634 F2d 866 United States v. L Cole

634 F.2d 866

UNITED STATES of America, Plaintiff-Appellee,
Joseph L. COLE, Defendant-Appellant.

No. 79-5505.

United States Court of Appeals,
Fifth Circuit.

Jan. 20, 1981.

William J. Baxley (Court-Appointed), James S. Ward, Birmingham, Ala., for defendant-appellant.

J. R. Brooks, U.S. Atty., James C. Thomason, III, Asst. U. S. Atty., Birmingham, Ala., for plaintiff-appellee.

Appeal from the United States District Court for the Northern District of Alabama.

Before GODBOLD, GARZA and RANDALL, Circuit Judges.


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Joseph L. Cole appeals, for the second time, his conviction for willfully misapplying funds which were the subject of a Comprehensive Employment Training Act (CETA) grant in violation of 18 U.S.C. § 665. In his initial appeal, Cole challenged, as violative of 18 U.S.C. § 3500, the "Jencks Act," the government's failure to produce notes taken by FBI agents during interviews of government witnesses and reports of these interviews later compiled on FBI forms. We remanded the case to the district court with instructions to determine whether these memoranda of interviews with government witnesses were producible under the Jencks Act, and, if so, whether the failure to produce such memoranda required that Cole receive a new trial. Following remand, the district court held a hearing on these questions and determined that none of the notes or memoranda involved were producible under the Jencks Act because none of them constituted "statements" within the meaning of 18 U.S.C. § 3500(e)(1) or (2).


Cole now appeals this ruling. He claims first, that the district court erred in finding that rough notes taken by an FBI agent during an interview of James Routte, who testified on behalf of the government at trial, did not constitute a statement within the meaning of 18 U.S.C. § 3500(e)(2); and second, that the court erred in concluding that the loss of notes taken during an FBI interview of James Wofford, another government witness, did not preclude a determination that these notes were not a statement within the meaning of the statute nor require the district court to impose Jencks Act sanctions as a result of the loss.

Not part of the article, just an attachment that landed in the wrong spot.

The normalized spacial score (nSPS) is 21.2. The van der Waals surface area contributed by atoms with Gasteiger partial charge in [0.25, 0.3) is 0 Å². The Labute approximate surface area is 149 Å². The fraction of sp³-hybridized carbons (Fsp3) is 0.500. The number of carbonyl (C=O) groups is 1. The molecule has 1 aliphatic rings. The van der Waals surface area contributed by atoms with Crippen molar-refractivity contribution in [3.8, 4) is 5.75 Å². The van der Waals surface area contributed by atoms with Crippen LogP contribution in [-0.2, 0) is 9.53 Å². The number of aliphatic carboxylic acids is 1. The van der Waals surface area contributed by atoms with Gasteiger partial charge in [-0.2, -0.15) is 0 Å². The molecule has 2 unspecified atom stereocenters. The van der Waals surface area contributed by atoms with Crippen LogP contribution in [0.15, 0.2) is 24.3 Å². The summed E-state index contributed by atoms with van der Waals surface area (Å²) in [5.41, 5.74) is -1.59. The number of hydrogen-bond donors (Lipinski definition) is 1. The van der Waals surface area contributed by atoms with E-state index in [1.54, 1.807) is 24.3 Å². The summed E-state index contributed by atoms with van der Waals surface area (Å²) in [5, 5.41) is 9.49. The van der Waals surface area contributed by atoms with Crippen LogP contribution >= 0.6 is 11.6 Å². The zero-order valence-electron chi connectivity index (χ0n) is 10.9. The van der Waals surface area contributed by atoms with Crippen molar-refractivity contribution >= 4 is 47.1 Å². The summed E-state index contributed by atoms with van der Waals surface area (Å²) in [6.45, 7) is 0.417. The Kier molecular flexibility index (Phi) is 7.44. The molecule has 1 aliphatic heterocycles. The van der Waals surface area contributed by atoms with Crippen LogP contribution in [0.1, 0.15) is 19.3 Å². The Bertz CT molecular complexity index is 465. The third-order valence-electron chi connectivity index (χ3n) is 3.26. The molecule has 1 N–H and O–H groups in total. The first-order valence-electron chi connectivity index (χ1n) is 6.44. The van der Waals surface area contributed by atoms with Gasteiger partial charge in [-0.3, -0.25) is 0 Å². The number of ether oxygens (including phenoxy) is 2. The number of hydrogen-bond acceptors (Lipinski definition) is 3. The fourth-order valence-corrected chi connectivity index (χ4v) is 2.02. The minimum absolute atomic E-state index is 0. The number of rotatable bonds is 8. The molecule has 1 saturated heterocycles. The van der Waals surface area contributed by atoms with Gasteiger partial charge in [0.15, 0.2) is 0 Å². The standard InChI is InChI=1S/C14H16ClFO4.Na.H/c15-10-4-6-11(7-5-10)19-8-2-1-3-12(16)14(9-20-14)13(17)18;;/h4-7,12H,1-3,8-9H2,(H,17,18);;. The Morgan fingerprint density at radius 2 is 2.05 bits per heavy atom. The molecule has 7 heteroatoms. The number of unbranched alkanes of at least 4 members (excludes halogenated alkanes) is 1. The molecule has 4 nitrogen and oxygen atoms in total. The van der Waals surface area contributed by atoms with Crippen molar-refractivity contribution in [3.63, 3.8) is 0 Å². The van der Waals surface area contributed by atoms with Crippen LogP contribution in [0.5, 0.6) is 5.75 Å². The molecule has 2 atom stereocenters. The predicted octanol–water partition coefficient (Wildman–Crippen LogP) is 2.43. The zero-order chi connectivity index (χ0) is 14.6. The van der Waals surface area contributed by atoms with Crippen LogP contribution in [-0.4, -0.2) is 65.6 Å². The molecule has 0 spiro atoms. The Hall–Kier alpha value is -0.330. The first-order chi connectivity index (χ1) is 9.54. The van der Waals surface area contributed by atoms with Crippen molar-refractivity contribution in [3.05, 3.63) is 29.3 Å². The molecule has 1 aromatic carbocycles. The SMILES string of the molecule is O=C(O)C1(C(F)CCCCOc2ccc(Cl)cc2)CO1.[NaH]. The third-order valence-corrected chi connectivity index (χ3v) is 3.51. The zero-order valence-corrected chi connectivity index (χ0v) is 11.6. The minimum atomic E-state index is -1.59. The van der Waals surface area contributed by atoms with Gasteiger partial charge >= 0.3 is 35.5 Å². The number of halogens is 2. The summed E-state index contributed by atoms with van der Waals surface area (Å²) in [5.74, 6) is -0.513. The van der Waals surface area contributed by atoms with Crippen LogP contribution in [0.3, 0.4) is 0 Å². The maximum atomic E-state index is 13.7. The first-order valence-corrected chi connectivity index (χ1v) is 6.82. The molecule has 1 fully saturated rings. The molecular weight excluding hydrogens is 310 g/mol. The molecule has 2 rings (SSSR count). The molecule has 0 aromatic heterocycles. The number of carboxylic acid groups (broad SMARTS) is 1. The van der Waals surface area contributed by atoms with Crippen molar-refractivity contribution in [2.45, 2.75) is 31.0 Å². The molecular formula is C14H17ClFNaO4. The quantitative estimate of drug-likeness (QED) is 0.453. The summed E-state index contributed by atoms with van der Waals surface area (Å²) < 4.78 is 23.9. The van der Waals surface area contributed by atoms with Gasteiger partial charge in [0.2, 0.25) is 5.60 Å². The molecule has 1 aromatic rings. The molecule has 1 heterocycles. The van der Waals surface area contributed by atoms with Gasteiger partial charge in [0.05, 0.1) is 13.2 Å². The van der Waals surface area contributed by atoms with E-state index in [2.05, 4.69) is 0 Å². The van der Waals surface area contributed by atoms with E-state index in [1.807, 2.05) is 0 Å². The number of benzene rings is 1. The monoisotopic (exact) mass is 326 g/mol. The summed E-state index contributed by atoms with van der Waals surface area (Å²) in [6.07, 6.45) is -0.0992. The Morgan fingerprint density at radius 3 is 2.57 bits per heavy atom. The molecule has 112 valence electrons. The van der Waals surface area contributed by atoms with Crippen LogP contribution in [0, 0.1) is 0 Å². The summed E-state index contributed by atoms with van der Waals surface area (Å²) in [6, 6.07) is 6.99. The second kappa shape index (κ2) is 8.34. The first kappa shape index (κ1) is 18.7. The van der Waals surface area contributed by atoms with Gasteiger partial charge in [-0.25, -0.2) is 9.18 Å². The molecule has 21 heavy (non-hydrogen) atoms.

We find no error in the district court's determinations and therefore affirm its judgment.



Cole contends that the notes made by FBI Agent Marvin Strickland during his interview of James Routte constitute a "statement" within the meaning of 18 U.S.C. § 3500(e)(2) which defines a statement as


a stenographic, mechanical, electrical, or other recording, or a transcription thereof, which is a substantially verbatim recital of an oral statement ... recorded contemporaneously with the making of such oral statement; ....


The district court correctly understood the law of this circuit to hold that even though an investigator's notes may contain "occasional verbatim recitations of phrases used by the person interviewed," this does not necessarily make such notes a "statement" for Jencks Act purposes. United States v. Cruz, 478 F.2d 408 at 413 (5th Cir. 1973). Accord, United States v. Cuesta, 597 F.2d 903, 914 (5th Cir.), cert. denied, 444 U.S. 964, 100 S.Ct. 451, 62 L.Ed.2d 377; United States v. Hodges, 556 F.2d 366, 368 (5th Cir. 1977), cert. denied 434 U.S. 1016, 98 S.Ct. 735, 54 L.Ed.2d 762 (1977). The court, after reviewing the notes and hearing testimony concerning the interview in which the notes were taken, found that although the notes may have contained phrases or isolated sentences identical to the language used by the witness, they were not a "substantially verbatim report" of the interview.


This determination is a finding of fact subject to review under the "clearly erroneous" standard. Cuesta, supra, at 914; Hodges, supra, at 368; Cruz, supra, at 413. Our examination of the notes involved, which consist of one handwritten page of phrases and brief unrelated sentences, has revealed no clear error in the district court's determination of this issue.


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On April 10, 1979, FBI Agent James Morton interviewed James Lawrence Wofford, who later testified on behalf of the government at Cole's trial. These notes were later dictated in memorandum form and transcribed onto a standard FBI form. At the hearing following our remand of this case, the district court reviewed the report based on the notes and found that it had never been reviewed or adopted by Wofford and that it was not a substantially verbatim account of the interview. Thus, the court concluded that it was not a statement within the meaning of either 18 U.S.C. § 3500(e)(1) or (2). The court also determined that the original notes of the interview were not a Jencks Act statement; but it was forced to make that determination on the basis of circumstantial evidence because Agent Morton was unable to find his original notes.